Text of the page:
# Where would you place a proton to produce this field at the origin?

1. Aug 26, 2008

### cowmoo32

1. The problem statement, all variables and given/known data

You want to create an electric field = < 0, 5e4,0 > N/C at location < 0, 0, 0>.
Where would you place a proton to produce this field at the origin?

2. Relevant equations

$$\vec E = q\hat{r} / 4\pi\varepsilon r^2$$

3. The attempt at a solution

I'm not sure how to treat $$\hat{r}$$ in the equation. Obviously, I know it's equal to r/rmag, but rmag is what's throwing me.

2. Aug 26, 2008

### LowlyPion

An electric field is a vector field. So where you place the proton will determine both the magnitude and the direction of the electric field.

3. Aug 26, 2008

### Staff: Mentor

That's just a unit vector (magnitude = 1) giving the direction of the field. The field from a positive charge is radially outward.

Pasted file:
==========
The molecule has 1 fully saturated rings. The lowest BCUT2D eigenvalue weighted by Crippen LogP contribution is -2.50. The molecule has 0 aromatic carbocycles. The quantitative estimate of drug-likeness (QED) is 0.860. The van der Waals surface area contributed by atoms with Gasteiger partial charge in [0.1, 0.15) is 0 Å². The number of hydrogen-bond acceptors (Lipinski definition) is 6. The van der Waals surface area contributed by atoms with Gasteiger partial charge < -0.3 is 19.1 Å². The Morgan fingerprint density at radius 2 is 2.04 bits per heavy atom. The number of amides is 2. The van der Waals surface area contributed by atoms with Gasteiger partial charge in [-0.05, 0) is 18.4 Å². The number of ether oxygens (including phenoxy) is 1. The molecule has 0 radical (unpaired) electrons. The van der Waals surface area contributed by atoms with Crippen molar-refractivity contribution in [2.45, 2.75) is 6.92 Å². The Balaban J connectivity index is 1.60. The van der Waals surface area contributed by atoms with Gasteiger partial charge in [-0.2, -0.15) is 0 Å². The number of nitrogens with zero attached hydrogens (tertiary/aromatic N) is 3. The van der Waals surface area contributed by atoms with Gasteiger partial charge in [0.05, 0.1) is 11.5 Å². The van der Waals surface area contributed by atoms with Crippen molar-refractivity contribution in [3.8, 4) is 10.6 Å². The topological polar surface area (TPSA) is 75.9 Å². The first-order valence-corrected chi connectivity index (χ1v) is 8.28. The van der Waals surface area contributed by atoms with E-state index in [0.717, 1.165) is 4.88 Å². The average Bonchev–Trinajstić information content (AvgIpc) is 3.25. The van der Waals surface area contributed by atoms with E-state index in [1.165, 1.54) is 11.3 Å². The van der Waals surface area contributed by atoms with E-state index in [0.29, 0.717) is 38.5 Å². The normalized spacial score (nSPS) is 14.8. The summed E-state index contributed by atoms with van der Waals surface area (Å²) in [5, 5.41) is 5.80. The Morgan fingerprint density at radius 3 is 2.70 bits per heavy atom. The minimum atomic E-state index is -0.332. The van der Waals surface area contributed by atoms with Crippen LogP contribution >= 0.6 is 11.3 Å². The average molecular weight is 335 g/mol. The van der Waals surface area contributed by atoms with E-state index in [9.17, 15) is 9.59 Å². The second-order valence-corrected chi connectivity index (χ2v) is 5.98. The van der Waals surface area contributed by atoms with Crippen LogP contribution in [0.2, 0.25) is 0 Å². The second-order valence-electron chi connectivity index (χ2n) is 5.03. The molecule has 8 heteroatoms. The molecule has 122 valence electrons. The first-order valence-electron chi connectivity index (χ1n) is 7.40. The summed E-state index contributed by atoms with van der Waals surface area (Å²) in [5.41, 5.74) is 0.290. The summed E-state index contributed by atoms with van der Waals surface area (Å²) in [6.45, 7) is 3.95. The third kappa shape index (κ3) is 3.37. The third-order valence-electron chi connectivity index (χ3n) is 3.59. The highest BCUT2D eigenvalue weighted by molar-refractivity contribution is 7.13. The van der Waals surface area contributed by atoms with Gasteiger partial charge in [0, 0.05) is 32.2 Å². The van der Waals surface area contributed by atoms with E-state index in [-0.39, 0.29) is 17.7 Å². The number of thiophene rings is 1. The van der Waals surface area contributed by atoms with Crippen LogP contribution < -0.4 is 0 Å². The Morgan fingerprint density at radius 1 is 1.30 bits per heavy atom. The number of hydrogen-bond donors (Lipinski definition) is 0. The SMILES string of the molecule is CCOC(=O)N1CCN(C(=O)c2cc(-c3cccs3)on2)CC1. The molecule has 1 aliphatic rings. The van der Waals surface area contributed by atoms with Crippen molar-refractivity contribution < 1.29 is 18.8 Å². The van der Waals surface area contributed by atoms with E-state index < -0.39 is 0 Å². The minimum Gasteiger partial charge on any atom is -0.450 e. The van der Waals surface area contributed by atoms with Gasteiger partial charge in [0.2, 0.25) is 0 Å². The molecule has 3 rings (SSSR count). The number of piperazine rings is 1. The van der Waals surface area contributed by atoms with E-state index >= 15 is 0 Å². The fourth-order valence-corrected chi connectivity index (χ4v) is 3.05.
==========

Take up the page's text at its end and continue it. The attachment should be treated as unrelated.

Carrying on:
4. Aug 26, 2008

### cowmoo32

Ok, I thought that unit vector might be 1, so I solve for $$r^2$$, correct? I tried that and didn't get the right answer.

5. Aug 26, 2008

### LowlyPion

What values did you use?

6. Aug 26, 2008

### cowmoo32

5e4 = [(1.6e-19)(9e9)] / r^2

I got r = 1.69707e-7

7. Aug 26, 2008

### LowlyPion

Why do you think this is incorrect?

8. Aug 26, 2008

### cowmoo32

Because when I submit it online it tells me that's the wrong answer. I'm not sure what I'm doing wrong.

9. Aug 26, 2008

### LowlyPion

Is it possible it's your coordinates for placing the proton? They are asking you where you would place the proton to affect this electric field vector at 0,0,0.